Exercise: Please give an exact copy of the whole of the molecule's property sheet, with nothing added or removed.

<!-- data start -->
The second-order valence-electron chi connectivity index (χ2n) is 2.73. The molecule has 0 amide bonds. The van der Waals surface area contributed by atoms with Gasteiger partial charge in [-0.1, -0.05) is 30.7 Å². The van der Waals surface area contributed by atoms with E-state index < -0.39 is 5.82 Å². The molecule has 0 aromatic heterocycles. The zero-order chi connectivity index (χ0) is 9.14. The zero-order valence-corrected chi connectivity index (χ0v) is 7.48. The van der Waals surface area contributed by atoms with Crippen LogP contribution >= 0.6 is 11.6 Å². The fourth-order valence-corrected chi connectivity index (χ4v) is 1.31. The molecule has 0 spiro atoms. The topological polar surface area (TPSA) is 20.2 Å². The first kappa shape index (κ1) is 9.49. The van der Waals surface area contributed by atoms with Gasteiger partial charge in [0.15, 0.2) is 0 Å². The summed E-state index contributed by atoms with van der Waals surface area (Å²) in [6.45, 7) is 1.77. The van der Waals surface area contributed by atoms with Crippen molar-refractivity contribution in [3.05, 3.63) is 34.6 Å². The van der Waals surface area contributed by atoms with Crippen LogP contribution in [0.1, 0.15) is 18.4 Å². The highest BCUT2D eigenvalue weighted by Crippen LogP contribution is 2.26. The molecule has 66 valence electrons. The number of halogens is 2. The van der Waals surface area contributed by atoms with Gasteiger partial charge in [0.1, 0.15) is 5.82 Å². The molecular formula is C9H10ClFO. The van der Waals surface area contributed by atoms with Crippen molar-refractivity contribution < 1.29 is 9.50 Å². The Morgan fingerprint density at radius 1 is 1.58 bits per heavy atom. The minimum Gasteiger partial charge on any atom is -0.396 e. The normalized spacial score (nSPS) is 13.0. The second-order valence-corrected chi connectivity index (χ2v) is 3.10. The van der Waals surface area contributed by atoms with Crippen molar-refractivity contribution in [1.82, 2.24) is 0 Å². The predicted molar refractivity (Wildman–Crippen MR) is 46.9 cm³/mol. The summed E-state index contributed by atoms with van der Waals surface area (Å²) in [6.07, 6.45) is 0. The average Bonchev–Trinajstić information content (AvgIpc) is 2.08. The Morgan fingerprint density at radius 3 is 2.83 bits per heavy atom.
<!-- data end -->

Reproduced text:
The second-order valence-electron chi connectivity index (χ2n) is 2.73. The molecule has 0 amide bonds. The van der Waals surface area contributed by atoms with Gasteiger partial charge in [-0.1, -0.05) is 30.7 Å². The van der Waals surface area contributed by atoms with E-state index < -0.39 is 5.82 Å². The molecule has 0 aromatic heterocycles. The zero-order chi connectivity index (χ0) is 9.14. The zero-order valence-corrected chi connectivity index (χ0v) is 7.48. The van der Waals surface area contributed by atoms with Crippen LogP contribution >= 0.6 is 11.6 Å². The fourth-order valence-corrected chi connectivity index (χ4v) is 1.31. The molecule has 0 spiro atoms. The topological polar surface area (TPSA) is 20.2 Å². The first kappa shape index (κ1) is 9.49. The van der Waals surface area contributed by atoms with Gasteiger partial charge in [0.15, 0.2) is 0 Å². The summed E-state index contributed by atoms with van der Waals surface area (Å²) in [6.45, 7) is 1.77. The van der Waals surface area contributed by atoms with Crippen molar-refractivity contribution in [3.05, 3.63) is 34.6 Å². The van der Waals surface area contributed by atoms with Crippen LogP contribution in [0.1, 0.15) is 18.4 Å². The highest BCUT2D eigenvalue weighted by Crippen LogP contribution is 2.26. The molecule has 66 valence electrons. The number of halogens is 2. The van der Waals surface area contributed by atoms with Gasteiger partial charge in [0.1, 0.15) is 5.82 Å². The molecular formula is C9H10ClFO. The van der Waals surface area contributed by atoms with Crippen molar-refractivity contribution < 1.29 is 9.50 Å². The Morgan fingerprint density at radius 1 is 1.58 bits per heavy atom. The minimum Gasteiger partial charge on any atom is -0.396 e. The normalized spacial score (nSPS) is 13.0. The second-order valence-corrected chi connectivity index (χ2v) is 3.10. The van der Waals surface area contributed by atoms with Crippen molar-refractivity contribution in [1.82, 2.24) is 0 Å². The predicted molar refractivity (Wildman–Crippen MR) is 46.9 cm³/mol. The summed E-state index contributed by atoms with van der Waals surface area (Å²) in [6.07, 6.45) is 0. The average Bonchev–Trinajstić information content (AvgIpc) is 2.08. The Morgan fingerprint density at radius 3 is 2.83 bits per heavy atom.